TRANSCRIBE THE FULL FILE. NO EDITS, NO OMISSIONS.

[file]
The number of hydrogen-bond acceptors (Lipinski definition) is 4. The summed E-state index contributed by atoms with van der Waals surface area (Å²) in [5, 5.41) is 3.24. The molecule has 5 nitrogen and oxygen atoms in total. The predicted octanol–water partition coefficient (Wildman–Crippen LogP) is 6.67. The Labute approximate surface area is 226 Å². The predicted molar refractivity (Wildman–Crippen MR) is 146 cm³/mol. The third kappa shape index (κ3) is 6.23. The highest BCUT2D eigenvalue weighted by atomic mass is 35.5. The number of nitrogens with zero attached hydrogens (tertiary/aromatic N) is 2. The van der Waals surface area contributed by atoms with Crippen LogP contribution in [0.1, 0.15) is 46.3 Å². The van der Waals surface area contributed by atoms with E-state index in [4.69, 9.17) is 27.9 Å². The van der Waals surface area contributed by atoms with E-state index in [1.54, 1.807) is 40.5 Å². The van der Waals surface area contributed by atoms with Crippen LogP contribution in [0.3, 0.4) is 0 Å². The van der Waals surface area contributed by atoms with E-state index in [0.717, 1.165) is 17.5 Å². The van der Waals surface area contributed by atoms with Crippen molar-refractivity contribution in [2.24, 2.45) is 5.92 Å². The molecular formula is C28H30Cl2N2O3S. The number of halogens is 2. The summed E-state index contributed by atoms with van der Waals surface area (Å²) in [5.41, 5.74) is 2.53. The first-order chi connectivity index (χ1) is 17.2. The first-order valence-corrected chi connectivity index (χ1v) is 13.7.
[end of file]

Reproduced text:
The number of hydrogen-bond acceptors (Lipinski definition) is 4. The summed E-state index contributed by atoms with van der Waals surface area (Å²) in [5, 5.41) is 3.24. The molecule has 5 nitrogen and oxygen atoms in total. The predicted octanol–water partition coefficient (Wildman–Crippen LogP) is 6.67. The Labute approximate surface area is 226 Å². The predicted molar refractivity (Wildman–Crippen MR) is 146 cm³/mol. The third kappa shape index (κ3) is 6.23. The highest BCUT2D eigenvalue weighted by atomic mass is 35.5. The number of nitrogens with zero attached hydrogens (tertiary/aromatic N) is 2. The van der Waals surface area contributed by atoms with Crippen LogP contribution in [0.1, 0.15) is 46.3 Å². The van der Waals surface area contributed by atoms with E-state index in [4.69, 9.17) is 27.9 Å². The van der Waals surface area contributed by atoms with E-state index in [1.54, 1.807) is 40.5 Å². The van der Waals surface area contributed by atoms with Crippen LogP contribution in [0.3, 0.4) is 0 Å². The van der Waals surface area contributed by atoms with E-state index in [0.717, 1.165) is 17.5 Å². The van der Waals surface area contributed by atoms with Crippen molar-refractivity contribution in [2.24, 2.45) is 5.92 Å². The molecular formula is C28H30Cl2N2O3S. The number of halogens is 2. The summed E-state index contributed by atoms with van der Waals surface area (Å²) in [5.41, 5.74) is 2.53. The first-order chi connectivity index (χ1) is 17.2. The first-order valence-corrected chi connectivity index (χ1v) is 13.7.